PA school district gives students rocks to throw in case of shooter

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A school district in Pennsylvania plans to arm students with buckets of rocks to deter possible school shooters.

"If an armed intruder attempts to gain entrance to any of our classrooms, they will face a classroom full of students armed with rocks", he said.

Instead of going straight for the bucket of rocks, students and teachers are trained through the Alert, Lockdown, Inform, Counter, Evacuate (ALICE) program for active shooter situations.

Students were taught to use rocks to cause pain and distract the potential shooter. However, the buckets are kept in classroom closets and are not immediately available for use if necessary.

"They have a big impact on the discipline and have a kids or product, so I think obviously they're responsible for their children", one parent said.

Helsel also told AP that throwing rocks is more effective than crawling under desks and waiting, and it gives students and teachers a chance to defend themselves.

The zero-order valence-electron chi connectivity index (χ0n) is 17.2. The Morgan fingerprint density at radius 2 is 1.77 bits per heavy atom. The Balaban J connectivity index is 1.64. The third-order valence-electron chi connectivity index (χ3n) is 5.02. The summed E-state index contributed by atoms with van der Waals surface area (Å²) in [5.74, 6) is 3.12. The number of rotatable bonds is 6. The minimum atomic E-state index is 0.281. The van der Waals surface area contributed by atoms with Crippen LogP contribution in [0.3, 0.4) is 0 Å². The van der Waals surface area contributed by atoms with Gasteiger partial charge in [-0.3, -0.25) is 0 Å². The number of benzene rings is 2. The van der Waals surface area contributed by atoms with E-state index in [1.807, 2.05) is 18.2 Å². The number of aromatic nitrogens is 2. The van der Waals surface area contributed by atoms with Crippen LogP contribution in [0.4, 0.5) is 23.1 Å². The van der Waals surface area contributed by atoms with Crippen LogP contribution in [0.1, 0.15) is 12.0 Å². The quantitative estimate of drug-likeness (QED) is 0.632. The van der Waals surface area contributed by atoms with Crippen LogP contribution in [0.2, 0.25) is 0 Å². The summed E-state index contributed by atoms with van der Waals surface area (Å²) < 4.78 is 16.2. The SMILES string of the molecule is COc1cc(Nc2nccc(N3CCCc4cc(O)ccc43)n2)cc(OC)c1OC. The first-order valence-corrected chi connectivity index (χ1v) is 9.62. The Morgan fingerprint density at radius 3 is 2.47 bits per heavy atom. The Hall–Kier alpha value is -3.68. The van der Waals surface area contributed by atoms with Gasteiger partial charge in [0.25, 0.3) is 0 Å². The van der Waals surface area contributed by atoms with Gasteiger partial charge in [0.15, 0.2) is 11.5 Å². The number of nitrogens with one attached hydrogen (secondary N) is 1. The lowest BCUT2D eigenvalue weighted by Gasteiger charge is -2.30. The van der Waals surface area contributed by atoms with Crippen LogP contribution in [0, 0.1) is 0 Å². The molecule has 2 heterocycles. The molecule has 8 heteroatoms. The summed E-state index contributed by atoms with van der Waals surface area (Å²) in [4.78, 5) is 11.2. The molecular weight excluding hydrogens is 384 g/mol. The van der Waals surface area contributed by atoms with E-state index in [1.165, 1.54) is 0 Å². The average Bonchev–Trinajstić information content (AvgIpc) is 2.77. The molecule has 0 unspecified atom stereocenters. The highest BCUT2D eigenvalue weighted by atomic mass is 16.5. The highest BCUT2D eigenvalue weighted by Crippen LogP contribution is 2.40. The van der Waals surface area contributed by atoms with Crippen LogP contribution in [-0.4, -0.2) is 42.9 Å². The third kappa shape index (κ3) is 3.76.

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Parents in the district have been supportive of this idea, which has been in place since last fall.

"It matters because it will help protect the schools, anything helps, rocks are better than books and pencils", one student said.

Schuylkill County residents are a bit divided on the plan. Dori Bornstein said, "At this point, we have to get creative, we have to protect our kids first and foremost". They said, "It's absurd, arm the teachers".

School safety procedures have become a hot-button issue in the weeks following the school shooting at Marjory Stoneman Douglas High School in Parkland, Florida that left 17 people dead. One of the proposals on school safety by the Trump administration is for states to provide firearms training for school staff. "Throwing rocks, it's an option".

David Helsel, superintendent of a school district in northeast Pennsylvania, explained his plan to a legislative education committee last week, drawing a flurry of local media coverage.